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Discussion Starter · #1 ·
Good Evening Everyone,

So...

I've got a 1997 Ram 1500 4x4 with the 5.9l V8. When I start it, it stalls out immediately. No chugging or anything else, the RPMs just drop off and it doesn't recover. It runs fine, but I've got to work the brake and throttle pedals at the same time. I have replaced the IAC previously. Before, it would be a year or so between failures. This last time was about 2 months before it started doing it again today. After seeing the pattern, my question is:

What is the background issue? What are the other potential causes for the premature failure of the IAC? And the other potential issues that could be related?

I turned the key 3 times and got these codes, in order, as presented:

12: Battery Disconnect
Direct Battery input to PCM disconnected within last 50 ignition key-on cycles. Normal if battery has been disconnected, otherwise check battery power and ground connections.

25: Idle air control motor circuits
A short is detected in one or more of the idle air motor circuits.

21: O2S Stays at center
O2S shorted to voltage
O2 sensor does not detect rich or lean condition, or O2 sensor input voltage too high. DRB will indicate which side with dual sensors. The O2 sensor signal should fluctuate under normal conditions.

25: Idle air control motor circuits
A short is detected in one or more of the idle air motor circuits.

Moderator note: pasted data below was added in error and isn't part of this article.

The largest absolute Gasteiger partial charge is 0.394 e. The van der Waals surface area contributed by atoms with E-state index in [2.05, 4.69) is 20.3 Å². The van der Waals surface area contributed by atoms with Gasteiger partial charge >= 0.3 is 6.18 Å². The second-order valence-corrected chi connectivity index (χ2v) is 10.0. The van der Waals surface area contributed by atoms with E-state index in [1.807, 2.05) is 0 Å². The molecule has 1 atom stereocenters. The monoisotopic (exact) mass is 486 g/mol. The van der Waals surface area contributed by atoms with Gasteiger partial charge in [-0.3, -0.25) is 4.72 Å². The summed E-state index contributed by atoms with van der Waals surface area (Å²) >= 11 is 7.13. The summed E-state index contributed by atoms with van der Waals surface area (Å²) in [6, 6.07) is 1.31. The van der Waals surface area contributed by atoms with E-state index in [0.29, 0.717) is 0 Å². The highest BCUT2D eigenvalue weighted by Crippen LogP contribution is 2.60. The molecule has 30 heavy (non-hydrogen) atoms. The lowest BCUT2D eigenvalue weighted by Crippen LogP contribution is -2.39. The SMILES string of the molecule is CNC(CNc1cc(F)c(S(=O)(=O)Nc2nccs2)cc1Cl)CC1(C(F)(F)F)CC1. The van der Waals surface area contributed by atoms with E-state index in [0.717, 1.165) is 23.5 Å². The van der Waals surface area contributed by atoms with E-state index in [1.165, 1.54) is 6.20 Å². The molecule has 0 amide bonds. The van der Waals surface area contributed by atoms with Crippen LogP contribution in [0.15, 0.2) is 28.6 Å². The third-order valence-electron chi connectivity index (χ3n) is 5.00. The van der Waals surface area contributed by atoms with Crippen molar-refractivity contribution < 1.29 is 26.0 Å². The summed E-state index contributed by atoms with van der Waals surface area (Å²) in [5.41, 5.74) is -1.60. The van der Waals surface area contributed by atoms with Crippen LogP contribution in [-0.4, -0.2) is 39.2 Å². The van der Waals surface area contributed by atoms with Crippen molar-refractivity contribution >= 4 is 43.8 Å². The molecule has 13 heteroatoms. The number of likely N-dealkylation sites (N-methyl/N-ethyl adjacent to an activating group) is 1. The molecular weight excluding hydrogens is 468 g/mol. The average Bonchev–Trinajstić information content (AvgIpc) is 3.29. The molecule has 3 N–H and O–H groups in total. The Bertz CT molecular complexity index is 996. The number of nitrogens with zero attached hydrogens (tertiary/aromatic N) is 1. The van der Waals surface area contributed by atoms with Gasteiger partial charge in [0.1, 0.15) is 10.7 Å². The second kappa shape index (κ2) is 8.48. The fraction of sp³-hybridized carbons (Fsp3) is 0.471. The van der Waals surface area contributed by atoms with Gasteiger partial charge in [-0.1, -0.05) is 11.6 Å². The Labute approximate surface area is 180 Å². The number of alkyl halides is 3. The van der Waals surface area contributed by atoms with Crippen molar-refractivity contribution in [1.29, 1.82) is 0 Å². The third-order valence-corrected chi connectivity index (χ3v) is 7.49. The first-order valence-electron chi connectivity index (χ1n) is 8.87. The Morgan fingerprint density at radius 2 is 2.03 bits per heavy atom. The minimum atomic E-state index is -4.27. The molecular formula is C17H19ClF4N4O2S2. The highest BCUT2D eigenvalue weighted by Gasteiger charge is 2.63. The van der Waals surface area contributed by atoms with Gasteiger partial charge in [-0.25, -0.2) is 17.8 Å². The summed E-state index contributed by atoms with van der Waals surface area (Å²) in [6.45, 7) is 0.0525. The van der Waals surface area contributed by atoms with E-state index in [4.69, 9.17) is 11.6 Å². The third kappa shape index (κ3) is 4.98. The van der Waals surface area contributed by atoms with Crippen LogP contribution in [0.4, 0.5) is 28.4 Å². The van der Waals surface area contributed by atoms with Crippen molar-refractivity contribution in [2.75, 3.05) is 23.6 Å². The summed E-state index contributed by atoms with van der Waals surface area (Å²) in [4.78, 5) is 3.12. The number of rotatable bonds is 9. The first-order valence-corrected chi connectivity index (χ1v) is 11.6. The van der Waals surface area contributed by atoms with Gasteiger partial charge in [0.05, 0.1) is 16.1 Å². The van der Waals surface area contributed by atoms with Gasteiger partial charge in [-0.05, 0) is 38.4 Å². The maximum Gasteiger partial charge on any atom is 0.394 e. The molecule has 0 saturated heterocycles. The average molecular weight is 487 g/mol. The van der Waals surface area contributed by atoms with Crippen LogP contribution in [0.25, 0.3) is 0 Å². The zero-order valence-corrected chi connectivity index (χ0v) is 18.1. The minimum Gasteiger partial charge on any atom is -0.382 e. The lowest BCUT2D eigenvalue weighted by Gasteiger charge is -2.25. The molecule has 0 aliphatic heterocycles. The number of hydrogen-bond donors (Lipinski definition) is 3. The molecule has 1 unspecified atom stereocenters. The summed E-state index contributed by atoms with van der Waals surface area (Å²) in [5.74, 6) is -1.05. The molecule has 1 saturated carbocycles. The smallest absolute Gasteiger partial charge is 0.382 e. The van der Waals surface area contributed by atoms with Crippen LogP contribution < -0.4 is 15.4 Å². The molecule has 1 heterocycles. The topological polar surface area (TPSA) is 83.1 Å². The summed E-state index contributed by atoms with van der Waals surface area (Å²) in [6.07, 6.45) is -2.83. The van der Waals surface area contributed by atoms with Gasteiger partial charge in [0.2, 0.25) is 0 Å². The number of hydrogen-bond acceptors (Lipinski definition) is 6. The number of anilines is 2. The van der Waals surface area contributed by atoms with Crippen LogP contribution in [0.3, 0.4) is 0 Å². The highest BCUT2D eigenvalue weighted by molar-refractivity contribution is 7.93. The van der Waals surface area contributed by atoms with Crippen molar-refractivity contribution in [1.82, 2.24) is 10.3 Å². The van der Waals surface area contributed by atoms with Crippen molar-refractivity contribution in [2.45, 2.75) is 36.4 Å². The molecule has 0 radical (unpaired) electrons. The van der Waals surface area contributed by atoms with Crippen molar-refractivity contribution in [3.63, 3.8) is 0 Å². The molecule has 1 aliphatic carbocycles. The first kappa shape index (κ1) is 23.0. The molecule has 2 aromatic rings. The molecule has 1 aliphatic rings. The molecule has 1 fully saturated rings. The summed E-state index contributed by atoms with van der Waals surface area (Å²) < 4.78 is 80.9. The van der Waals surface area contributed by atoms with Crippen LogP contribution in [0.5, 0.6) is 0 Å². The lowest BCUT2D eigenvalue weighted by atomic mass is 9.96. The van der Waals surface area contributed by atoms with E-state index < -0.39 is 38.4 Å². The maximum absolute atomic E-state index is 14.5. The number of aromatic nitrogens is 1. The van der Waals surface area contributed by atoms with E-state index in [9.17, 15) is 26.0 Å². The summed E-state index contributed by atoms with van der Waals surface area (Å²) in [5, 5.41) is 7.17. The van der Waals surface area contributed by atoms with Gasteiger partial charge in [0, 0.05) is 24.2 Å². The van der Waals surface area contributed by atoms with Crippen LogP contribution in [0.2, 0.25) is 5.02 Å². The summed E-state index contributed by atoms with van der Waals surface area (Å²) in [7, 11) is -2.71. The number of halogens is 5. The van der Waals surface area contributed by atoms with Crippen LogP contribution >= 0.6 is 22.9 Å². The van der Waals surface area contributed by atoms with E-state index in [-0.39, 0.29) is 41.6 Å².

55: N/A
End of message code. A DTC 55 is used to end all DTC messages. This code does not show on the DRB tool and indicates a completion of the stored codes on the Malfunction Indicator Lamp (check engine lamp).

That spawns another question: Why did I get 25 twice? Are there multiple IACs present?

Any help would be greatly appreciated.

V/R,

Jason



Also, I looked at the air filter, and there seems to be oil blowing on it. I've read in other posts about the plenum gasket leaking and causing idle/stall problems. Could this be the case?
 

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Oil on the filter is usually a bad pcv valve, cheap from the dealer. The only way to check for a plenum leak without removal is to take the airhorn off the throttle body and using about a 1 1/2' homemade qtip , push it thru the open throttle body mouth to the passenger rear corner of the throttle body. If it comes back oilly then you have a leak. Clean you are okay. Any leak and oil will pool at that corner.
 

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Sounds like you have wiring issues too with the shorts showing up...
 

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Go thru all the ground connections you can find, disconnect and clean with small steel brush then reconnect. Bad grounds/dirty/rusty will cause all kinds of problems........BTW, any time the "computer" detects a fault, that fault is stored as a hard code, so same problem can have multiple hard code stored. A scan tool or disconnecting the battery for a few minutes should reset the codes.......Good luck!
 

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Discussion Starter · #5 ·
Killer, thanks guys. I do have another question on checking shorts...

How do I do it with a voltage meter?

I can do a visual inspection, but if that doesn't yield anything, I will need to know how to test it for short.

Once again, thanks!
 
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